The Washington Times - April 8, 2009, 10:45AM

Don’t expect to find any information about where stimulus dollars are being spent on www.recovery.gov because the website is under construction.

Members of the Recovery Accountability and Transparency Board, charged with operating the site, have not yet chosen the web developers who will create an online platform to allow the public to track projects paid for by the $787 billion stimulus bill.

The Obama Administration quickly created the site after the bill passed although it does not yet contain any of the information promised. Obama said the website would publish “information about how the funding secured in this legislation will be spent in a timely, targeted and transparent manner,” but those details are not available.

The site currently features a timeline that outlines future benchmarks for receiving information from various government agencies about their plans for the money.  The first one of those deadlines is May 3rd, when agencies are scheduled to make performance and entitlement plans publicly available.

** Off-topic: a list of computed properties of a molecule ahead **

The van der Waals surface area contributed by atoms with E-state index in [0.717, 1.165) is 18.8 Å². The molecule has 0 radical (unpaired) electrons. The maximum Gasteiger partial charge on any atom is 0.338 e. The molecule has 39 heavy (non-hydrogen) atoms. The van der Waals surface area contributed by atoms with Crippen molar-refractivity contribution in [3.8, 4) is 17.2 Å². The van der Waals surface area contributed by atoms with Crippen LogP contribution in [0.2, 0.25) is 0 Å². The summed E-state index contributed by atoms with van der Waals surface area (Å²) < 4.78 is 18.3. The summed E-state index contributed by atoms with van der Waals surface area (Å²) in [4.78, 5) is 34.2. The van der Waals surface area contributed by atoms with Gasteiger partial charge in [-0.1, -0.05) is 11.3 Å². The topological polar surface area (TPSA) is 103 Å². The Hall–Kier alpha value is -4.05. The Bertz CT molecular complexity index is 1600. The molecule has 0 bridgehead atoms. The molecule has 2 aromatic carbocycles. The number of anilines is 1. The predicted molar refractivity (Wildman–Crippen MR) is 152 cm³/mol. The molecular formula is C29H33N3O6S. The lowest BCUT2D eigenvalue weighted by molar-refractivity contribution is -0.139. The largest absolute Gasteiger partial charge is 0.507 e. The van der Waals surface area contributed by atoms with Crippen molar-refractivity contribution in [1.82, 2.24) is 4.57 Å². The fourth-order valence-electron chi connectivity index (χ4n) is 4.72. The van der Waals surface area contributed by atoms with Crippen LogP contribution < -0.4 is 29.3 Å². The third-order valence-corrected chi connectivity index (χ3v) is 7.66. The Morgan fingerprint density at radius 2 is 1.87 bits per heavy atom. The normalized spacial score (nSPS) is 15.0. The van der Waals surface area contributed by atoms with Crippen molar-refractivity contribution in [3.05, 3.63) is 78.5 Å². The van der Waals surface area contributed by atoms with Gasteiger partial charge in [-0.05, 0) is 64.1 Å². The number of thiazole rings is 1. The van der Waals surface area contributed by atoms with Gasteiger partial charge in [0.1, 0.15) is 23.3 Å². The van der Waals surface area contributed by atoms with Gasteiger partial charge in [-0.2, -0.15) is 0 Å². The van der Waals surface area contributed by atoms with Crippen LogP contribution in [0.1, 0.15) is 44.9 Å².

“It’s a multistep project,” said Nancy DiPaulo a member of what some have nicknamed the “RAT board,” playing on its acronym and function.

When the site is operational the Office of Budget and Management will be tasked with collecting spending data from government agencies. Then, the data will be handed over to the RAT board for posting on the website in an easy-to-follow manner.

The RAT board was allocated $84 million in the stimulus bill to conduct oversight duties over the next two and a half years.  Roughly $14 million of that will be used to fund operating expenses such as staff and rent. The rest could be used for web development

DiPaulo said there was no clear budget or plans in place because “At this point, it’s still being worked out.”

Some lawmakers have expressed frustration with the board’s pace in making stimulus spending information available but DiPaulo emphasized how massive their task is and the value of well-thought out planning.

“We have every intention of making this a new level of transparency to the government was well as taking this opportunity for oversight that we have never had before,” she said.